The variations in the state Bank’s own profit-sharing ratio/ ratios on its assistance to banks and other financial institutions would affect their net margin of profit on the advances made through assistance from the State Bank, raising their margin of profit when the ratio is reduced and depressing it when the ratio is increased. Similarly, changes in the maximum and minimum profit-sharing ratios of banks would affect the profit margins of users of bank funds. This would exert the desired influence on the demand for bank funds in the economy in a similar fashion as changes in the bank rate. The differentiation in profit-sharing ratios as among various types of economic activity would in addition influence the allocation of resources in line with national policy objectives.

Hypothetical examples of the proposed profit/loss-sharing arrangements in respect of State Bank’s assistance to commercial banks and other financial institutions have already been given. An elucidation of the proposed profit/loss-sharing arrangements between commercial banks and other financial institutions and their clients is provided below:

The State Bank may fix maximum and minimum profit-sharing ratios for scheduled banks and such other financial institutions which are statutorily within its powers of regulation. The spread between the maximum and minimum is considered necessary to enable the bank concerned to use its discretion in offering terms to the parties according to their standing and to ensure a measure of competition among the banks. At the same time this arrangement would guard against undue discrimination on the part of banks among the parties seeking bank funds.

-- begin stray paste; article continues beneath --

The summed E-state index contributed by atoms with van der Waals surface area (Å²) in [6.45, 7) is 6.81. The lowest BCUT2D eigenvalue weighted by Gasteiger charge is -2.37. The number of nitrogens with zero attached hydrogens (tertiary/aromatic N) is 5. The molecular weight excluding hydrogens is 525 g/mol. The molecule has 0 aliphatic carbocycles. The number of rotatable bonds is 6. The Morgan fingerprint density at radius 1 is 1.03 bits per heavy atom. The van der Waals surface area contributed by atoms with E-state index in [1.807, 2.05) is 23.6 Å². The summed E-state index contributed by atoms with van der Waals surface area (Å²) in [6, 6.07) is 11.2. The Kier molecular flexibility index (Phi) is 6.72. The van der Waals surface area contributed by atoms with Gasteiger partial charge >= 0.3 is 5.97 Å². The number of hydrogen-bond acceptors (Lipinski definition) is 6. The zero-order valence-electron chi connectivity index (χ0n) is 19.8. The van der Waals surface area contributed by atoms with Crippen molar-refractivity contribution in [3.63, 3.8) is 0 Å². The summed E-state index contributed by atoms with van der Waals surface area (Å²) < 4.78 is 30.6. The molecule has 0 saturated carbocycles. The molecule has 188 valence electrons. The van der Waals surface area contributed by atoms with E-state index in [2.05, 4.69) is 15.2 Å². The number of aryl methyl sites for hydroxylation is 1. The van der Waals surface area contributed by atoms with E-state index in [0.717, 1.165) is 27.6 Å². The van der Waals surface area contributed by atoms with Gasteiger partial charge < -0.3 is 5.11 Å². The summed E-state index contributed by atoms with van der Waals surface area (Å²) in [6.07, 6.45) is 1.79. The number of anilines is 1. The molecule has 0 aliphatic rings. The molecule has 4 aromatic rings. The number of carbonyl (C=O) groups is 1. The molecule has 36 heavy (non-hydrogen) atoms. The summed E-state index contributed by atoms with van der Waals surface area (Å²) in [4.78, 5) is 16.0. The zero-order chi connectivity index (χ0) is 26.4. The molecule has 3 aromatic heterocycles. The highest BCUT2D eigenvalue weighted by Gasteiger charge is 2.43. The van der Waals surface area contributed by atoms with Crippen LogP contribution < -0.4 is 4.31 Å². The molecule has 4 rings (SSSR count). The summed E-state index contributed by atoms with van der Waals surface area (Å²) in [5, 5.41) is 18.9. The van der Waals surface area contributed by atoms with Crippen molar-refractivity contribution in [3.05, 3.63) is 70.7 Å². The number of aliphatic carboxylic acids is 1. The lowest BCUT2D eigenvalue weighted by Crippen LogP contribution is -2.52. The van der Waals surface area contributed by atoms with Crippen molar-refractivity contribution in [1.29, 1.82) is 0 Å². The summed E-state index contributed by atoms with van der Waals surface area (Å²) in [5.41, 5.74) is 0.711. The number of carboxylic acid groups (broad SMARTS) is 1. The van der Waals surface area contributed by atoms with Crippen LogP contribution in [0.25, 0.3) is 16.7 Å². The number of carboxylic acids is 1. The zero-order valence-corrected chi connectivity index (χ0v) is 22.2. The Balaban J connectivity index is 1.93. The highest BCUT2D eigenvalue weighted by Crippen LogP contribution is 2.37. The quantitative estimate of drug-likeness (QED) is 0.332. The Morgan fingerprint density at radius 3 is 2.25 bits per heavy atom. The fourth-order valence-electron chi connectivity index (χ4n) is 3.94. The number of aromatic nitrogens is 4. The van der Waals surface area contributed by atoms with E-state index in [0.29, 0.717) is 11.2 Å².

The maximum and minimum profit-sharing ratios may be fixed in accordance with the relative priorities of the various sectors of the economy, various institutions and various purposes. The Bank may, if it deems fit, also provide interest-free loans or refinance to any institution or for any sector or purpose.

Losses would be shared between the banks and their clients strictly in proportion to their repective capital contributions.

Sector/Purpose

Maximum

Minimum

I. Industry: